Yesterday I posted a qn. on subgroups. The answers really helped me.
I have one more ..
I didn't understand this qn. at all
What does it mean and how to do it?
Sketch an equilateral triangle and plot a point at the center of it.
Note that if you rotate the triangle 120 degrees about this point the triangle looks the same as it initially did. This is the symmetry. Similarly for . ( would be the "identity" transformation. Obviously if you rotate the triangle by 0 degrees it looks the same as it did before you "rotated" it.)
For the "flips" sketch a line from the center of the triangle through vertex A. Note that we have reflection symmetry over this line: if we reflect the triangle over this line it looks the same as it did before. This is the element . Obviously we have the same kind of symmetry no matter which vertex we pick, so we also have and . (The and are symmetries about "horizontal" and "vertical" lines. These symmetries depend on the orientation of the square, obviously.)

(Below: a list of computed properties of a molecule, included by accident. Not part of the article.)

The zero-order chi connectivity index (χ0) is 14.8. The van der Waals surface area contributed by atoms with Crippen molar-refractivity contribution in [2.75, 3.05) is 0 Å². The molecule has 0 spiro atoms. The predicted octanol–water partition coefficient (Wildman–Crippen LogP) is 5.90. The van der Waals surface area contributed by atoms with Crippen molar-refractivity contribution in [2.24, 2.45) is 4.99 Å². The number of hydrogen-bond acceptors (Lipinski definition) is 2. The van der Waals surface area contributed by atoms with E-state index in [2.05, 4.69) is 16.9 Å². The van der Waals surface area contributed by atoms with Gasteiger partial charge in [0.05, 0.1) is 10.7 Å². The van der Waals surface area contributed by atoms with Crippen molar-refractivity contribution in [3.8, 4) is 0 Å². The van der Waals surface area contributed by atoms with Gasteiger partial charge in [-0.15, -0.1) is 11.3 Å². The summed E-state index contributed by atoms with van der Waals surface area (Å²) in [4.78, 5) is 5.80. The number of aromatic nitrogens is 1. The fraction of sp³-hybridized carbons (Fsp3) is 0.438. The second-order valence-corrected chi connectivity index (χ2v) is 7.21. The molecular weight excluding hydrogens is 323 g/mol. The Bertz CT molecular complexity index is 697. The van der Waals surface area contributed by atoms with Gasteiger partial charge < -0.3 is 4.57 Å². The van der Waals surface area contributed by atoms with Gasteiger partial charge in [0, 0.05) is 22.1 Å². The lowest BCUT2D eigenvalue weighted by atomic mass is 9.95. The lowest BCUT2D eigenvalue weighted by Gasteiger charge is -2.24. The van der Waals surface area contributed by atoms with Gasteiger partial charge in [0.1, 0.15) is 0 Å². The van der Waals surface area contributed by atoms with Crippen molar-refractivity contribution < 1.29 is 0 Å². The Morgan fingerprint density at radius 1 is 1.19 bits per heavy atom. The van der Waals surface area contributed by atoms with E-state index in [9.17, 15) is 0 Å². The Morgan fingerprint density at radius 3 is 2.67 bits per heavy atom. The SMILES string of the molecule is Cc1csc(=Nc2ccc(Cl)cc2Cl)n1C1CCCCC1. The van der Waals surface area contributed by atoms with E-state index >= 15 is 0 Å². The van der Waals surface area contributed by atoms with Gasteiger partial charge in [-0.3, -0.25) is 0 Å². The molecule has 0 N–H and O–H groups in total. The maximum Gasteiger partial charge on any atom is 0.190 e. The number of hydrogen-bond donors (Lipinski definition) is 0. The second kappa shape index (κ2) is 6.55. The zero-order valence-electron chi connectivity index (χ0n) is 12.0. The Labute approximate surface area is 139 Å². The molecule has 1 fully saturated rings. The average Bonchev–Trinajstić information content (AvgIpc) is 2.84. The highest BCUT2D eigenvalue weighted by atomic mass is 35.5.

See what you can do with these rotations and reflections for a pentagon. (Hint: You'll have 5 rotations and 5 reflections.)
-Dan
That'll do it!
Another one to watch out for (not present here) is "inversion" symmetry. The best way to describe this one is to let the center point of your figure be the origin. A group has inversion symmetry if you perform and and the figure looks the same as it did before the operation. The typical symbol for inversion is "i."
-Dan
In general, the symmetry group of a regular n-gon will consist of n rotations and n flips. The rotations will be through a mulitple of degrees. For the flips, it depends on whether n is odd or even. If n is odd, all the flips will be about axes passing from one vertex to the midpoint of the opposite side. If n is even, half the flips will be about axes passing from one vertex to the opposite vertex and the other half will be about axes passing from the midpoint of one side to the midpoint of the opposite side.
The symmetry group of the regular n-gon (n ≥ 3) is called the dihedral group of order 2n. Also, flips are more usually called “reflections”.
So, for the regular pentagon:
That’s correct apart from a minor error with the rotation angles. Check your calculations again.Originally Posted by Amy